Californians conserving less water as historic drought enters Year 6

Significantly lower water levels in the San Luis and Anderson reservoirs are causing algae to grow in more shallow, warmer waters producing the more 'earthy' flavor


State regulators said Wednesday they fear some water districts in drought-stricken California have abandoned conservation efforts as saving has dropped off significantly.

Californians saved less than 18 percent in August, down by nearly 10 percent from a year earlier, the State Water Resources Control Board in Sacramento reported. The figures are compared to the same period in 2013, a year before a drought emergency was declared in the state.

"We're at yellow alert," said Felicia Marcus, chair of the board, expressing alarm at the numbers and wanting to know what's going on with increased use. "I'm not ready to go to red alert until we figure it out."

California is heading into a possible sixth consecutive year of drought with uncertainty of what this coming winter will do to ease the historic dry spell, officials said.

Last winter, a near-average amount of rain and snow fell mostly in Northern California, prompting officials to relax conservation efforts by turning over control to local water districts.

Water districts on the south coast were among the highest water users, state officials reported.

Poor performing districts include La Habra in Orange County, Casitas Municipal Water District in Ventura County, Lake Lee Water District in Riverside County and Norwalk, a city of just over 100,000 residents in Los Angeles County. Representatives for the districts did not immediately respond to requests for comment by The Associated Press.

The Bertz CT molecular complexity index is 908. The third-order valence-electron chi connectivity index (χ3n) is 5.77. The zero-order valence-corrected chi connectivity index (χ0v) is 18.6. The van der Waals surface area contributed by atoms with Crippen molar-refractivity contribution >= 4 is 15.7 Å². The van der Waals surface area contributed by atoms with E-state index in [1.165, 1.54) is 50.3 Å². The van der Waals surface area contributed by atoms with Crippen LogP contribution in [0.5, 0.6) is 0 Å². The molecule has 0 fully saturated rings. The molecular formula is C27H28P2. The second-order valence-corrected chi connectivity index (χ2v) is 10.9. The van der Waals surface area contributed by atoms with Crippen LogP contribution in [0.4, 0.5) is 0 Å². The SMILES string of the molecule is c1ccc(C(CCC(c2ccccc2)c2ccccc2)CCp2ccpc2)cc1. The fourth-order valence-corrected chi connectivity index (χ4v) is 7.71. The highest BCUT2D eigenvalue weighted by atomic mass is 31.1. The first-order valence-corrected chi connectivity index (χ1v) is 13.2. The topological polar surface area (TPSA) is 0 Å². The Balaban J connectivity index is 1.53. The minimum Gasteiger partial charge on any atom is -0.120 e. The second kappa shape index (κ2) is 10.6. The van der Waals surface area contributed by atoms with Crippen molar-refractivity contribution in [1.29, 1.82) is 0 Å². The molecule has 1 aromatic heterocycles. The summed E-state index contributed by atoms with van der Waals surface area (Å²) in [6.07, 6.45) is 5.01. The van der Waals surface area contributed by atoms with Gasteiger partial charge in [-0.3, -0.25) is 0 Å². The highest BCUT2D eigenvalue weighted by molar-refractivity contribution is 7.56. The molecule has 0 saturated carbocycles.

Websites for Lee Lake and Norwalk feature images of gushing fountains. At least seven water districts used more water in August than before the drought, officials reported.

Officials highlighted 114 water districts, however, for saving more than 20 percent in August than before drought. They include Sacramento, Alameda County Water District and San Gabriel Valley Water Company.

Each district is responsible for telling its residents how much -- or whether -- they should cutback based on an analysis of their projected water supply and demanded for the next three years.

After calling for voluntary cutbacks, Gov. Jerry Brown at the height of drought last year, ordered residents to cutback by 25 percent.

Californians' water conservation remained steady at 20 percent in July, just one percentage point below June's savings of 21 percent, officials reported. The figures are compared to the same period in 2013, a year before a drought emergency was declared in the state.

Some communities are doing a good job of conserving, but some aren't, said Max Gomberg, a senior climate scientist for the state water board, adding that in January regulators will consider returning to state-mandated water restrictions.

"We never know what the winter's going to bring," Gomberg said.